So resolutions should be attainable and gradual. You should make resolutions throughout your life. They should even be on a daily basis. One should revise his situation every day. It is reported that Omar ibn Al-Khattab said:
… Judge yourselves before you are judged…
Jami’ Al-Tirmidhi, Book 37, Hadith 2647
If merchants bookkeep to see the progress of their commerce, it might just be a good idea to follow suit. Make a list of your hits and misses of your day, your week, month and year. Make a progression sheet of what you want to do and how will you reach your goal, and feel free to look back at your work to reassess or to forge harder ahead. And don’t get demoralised by a lack of progress, for it is often guilt that gets you to change but it is also guilt that makes you despair when you take a step back.
As to why we suck in general when it comes to resolutions… It’s because we are human, we suck at a lot of things. That is why when it comes to resolutions, you need a drive and a commitment system to keep you moving along. You remember those statistics from before… well, those people used will power to get through their resolution. Personally, I have no will except with the power of Allah. If he becomes your drive and your commitment system, resolutions become way easier.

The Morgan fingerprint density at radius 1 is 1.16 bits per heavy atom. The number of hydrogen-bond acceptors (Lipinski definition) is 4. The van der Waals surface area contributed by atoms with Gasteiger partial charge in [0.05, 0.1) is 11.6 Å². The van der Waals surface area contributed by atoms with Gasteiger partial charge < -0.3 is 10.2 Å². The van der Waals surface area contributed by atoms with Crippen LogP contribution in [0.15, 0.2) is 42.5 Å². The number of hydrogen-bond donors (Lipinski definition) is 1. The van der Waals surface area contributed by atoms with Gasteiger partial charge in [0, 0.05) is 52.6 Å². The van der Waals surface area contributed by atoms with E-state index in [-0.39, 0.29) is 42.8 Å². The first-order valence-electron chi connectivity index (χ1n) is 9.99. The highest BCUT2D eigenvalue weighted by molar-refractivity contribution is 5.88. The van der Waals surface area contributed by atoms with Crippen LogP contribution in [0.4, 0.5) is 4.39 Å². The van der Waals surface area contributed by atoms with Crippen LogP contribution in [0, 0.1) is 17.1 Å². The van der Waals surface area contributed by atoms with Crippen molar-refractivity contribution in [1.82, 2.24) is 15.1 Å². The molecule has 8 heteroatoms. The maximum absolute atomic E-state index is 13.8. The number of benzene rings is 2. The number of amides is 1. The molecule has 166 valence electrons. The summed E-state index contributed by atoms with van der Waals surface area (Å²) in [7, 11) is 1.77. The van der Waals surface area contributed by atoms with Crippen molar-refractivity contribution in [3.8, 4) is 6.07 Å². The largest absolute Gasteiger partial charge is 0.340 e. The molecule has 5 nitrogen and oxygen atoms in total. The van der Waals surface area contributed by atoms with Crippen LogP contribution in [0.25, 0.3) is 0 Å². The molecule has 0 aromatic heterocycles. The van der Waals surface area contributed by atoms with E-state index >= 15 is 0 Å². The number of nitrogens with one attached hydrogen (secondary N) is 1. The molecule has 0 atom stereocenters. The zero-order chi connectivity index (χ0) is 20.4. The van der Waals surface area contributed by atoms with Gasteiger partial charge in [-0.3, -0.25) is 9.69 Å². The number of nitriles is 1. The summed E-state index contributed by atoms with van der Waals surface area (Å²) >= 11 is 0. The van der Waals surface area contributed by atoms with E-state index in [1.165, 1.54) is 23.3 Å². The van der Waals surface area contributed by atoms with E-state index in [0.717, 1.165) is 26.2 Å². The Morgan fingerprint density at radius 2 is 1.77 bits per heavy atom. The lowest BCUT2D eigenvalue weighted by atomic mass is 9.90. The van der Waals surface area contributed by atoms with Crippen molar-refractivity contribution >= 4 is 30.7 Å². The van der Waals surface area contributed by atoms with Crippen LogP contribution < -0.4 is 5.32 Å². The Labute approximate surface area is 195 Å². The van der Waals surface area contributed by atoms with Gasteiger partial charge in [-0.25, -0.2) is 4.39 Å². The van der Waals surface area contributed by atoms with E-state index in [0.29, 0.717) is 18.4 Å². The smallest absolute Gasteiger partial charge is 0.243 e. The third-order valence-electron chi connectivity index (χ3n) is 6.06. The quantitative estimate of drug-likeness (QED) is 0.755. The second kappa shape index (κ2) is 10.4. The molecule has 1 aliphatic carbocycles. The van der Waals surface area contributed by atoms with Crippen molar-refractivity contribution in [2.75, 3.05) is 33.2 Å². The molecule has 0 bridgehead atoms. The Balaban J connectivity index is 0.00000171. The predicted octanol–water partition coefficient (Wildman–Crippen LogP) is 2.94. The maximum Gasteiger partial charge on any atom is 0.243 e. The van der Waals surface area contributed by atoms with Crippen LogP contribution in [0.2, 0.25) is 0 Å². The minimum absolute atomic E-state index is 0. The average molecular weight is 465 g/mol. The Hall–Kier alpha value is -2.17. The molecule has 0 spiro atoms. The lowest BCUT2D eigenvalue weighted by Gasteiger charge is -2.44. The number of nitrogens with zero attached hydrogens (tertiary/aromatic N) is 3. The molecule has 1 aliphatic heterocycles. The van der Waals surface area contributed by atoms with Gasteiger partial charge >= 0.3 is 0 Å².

Why? First off, your resolve is only as strong as your drive and your commitment system. And let’s be honest, we can easily weasel our way out of any system. But try hiding yourself from Him while you shove a Twinkie down your throat. Try calling in sick when He knows you want to catch the game live instead of pulling in your shift at the local food bank. Try refusing a few bucks to a person in need when you know the reward He has prepared for those who give. It is this desire and fear that should drive you. The desire of pleasing Allah and to obtain his favor; and the fear of his wrath and punishment.
…Indeed, they used to race in doing good, and call upon Us with hope and fear, totally humbling themselves before Us.
Sourat Al-Anbiya (21 – 90)
This is what the prophets were used to doing. Now, if you come up with a better resolution strategy, I’m all ears; but I won’t hold you to it if you give up by mid January.